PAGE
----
The Canadian Press - ONLINE EDITION

In U.S. sunbelt, economic tides roll in on the real-estate deal of a lifetime

  • Print

BOCA RATON, Fla. - The epic beach party might not be over yet, but the economic tides are starting to inch a little closer for aspiring Canadian snowbirds.

A pair of concurrent trends over the last year have chipped away at the historic buying power Canadians enjoyed in the American sunbelt since the financial crisis: a 10 per cent decline in the loonie coupled with a roughly 10 per cent rise in U.S. housing prices.

Each percentage point washes away a piece of the bargain.

There are still deals to be had, as sunbelt housing prices haven't fully recovered from the 2008 crash — but Canadians should be aware that they're entering a much more competitive market.

To illustrate that point, one longtime real-estate agent points at a Boca Raton highrise.

"If you ask me about that apartment (and say), 'I'd like a two-bedroom,' what you're asking for might be sold," says Sandy Yacker, motioning toward a random building as she drives up Florida's coastal highway.

"I'd have to show you another building. We don't have any inventory. The inventory was plentiful two years ago — now there might not be any in that building."

Yacker's seen a lot in her 74 years, nearly all of it spent in Florida and much of it spent working as a real-estate agent.

She remembers seeing the elegant clothes along Miami's South Beach, in a distant era when women wore gowns and men wore suits instead of today's dental-floss fashions along Ocean Drive. She believes that was Harry Truman's presidential motorcade she saw as a girl once, rolling by on Flagler Street.

But she's never seen anything like 2008.

In her own condo complex, two-bedroom villas that had gone for US$280,000 were suddenly being panic-sold at $110,000 by frail seniors who had to sell in a hurry, because they needed to move into specialized homes.

She says those units are now going for about $170,000, after a bounce last year. The latest trend might mean lesser deals for bargain-hunting foreigners, but what a relief for homeowners pounded by the crisis.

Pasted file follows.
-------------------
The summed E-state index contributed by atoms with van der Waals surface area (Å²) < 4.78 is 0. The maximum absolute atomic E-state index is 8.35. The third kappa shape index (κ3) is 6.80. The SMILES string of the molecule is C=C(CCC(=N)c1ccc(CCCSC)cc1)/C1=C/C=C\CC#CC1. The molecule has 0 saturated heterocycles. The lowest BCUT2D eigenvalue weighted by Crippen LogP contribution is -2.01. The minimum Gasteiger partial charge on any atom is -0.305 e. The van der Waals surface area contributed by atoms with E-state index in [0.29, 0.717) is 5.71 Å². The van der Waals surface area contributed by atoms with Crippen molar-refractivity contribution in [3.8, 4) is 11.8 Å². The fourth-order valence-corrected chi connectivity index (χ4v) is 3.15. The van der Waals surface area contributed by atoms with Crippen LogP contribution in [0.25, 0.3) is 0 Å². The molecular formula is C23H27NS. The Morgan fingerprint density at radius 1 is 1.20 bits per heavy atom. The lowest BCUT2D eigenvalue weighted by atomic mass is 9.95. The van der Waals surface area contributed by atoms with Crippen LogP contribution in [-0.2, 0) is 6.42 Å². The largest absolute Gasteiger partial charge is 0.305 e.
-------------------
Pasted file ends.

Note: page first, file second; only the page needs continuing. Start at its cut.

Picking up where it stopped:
"It was a shock to your pocketbook," she says of 2008.

"It's no question.... It was disturbing if you were trying to sell if, God forbid, an emergency came up — if a person got sick and couldn't stay in their home," Yacker said.

"But it's started to rise in price."

How's this for a telling stat: the number of Floridians taking the test to become real-estate agents nearly doubled last year, to 42,000, according to a report by the Tampa Bay Times.

The shift is confirmed in numbers from the U.S. National Association of Realtors for 2013. They say U.S. sales activity increased by 9.1 per cent, for their best year since 2006. The median home price shot up 11.5 per cent, the biggest increase since 2005.

Meanwhile, though, U.S. home purchases by foreigners edged backward in 2012-13.

International-purchase numbers for the last calendar year aren't out yet, but through March 2013 the total was $68.2 billion — still high, historically, but much lower than the $82.5 billion from 2011-12.

Canadians are the biggest international buyers of those U.S. homes, comprising one-quarter of foreign purchases. And Florida is their No. 1 choice — with 39 per cent of Canadian purchases occurring there. That's followed by 24 per cent in Arizona, and single digits in California, Hawaii, Texas and other states.

One economist predicted an impact from the currency fluctuation, albeit a limited one.

Statistics crunched by the TD Bank for The Canadian Press suggest a 10-cent decline in the loonie likely means 250,000 less visitors per year to Florida, and a decrease in spending of about 0.7 per cent of the state's GDP (or somewhere between $250 million and $400 million).

But there's a notable asterisk: Canadian visits to Florida have been growing so rapidly in recent years that even a dip would likely just mean that the growth continues, only slower.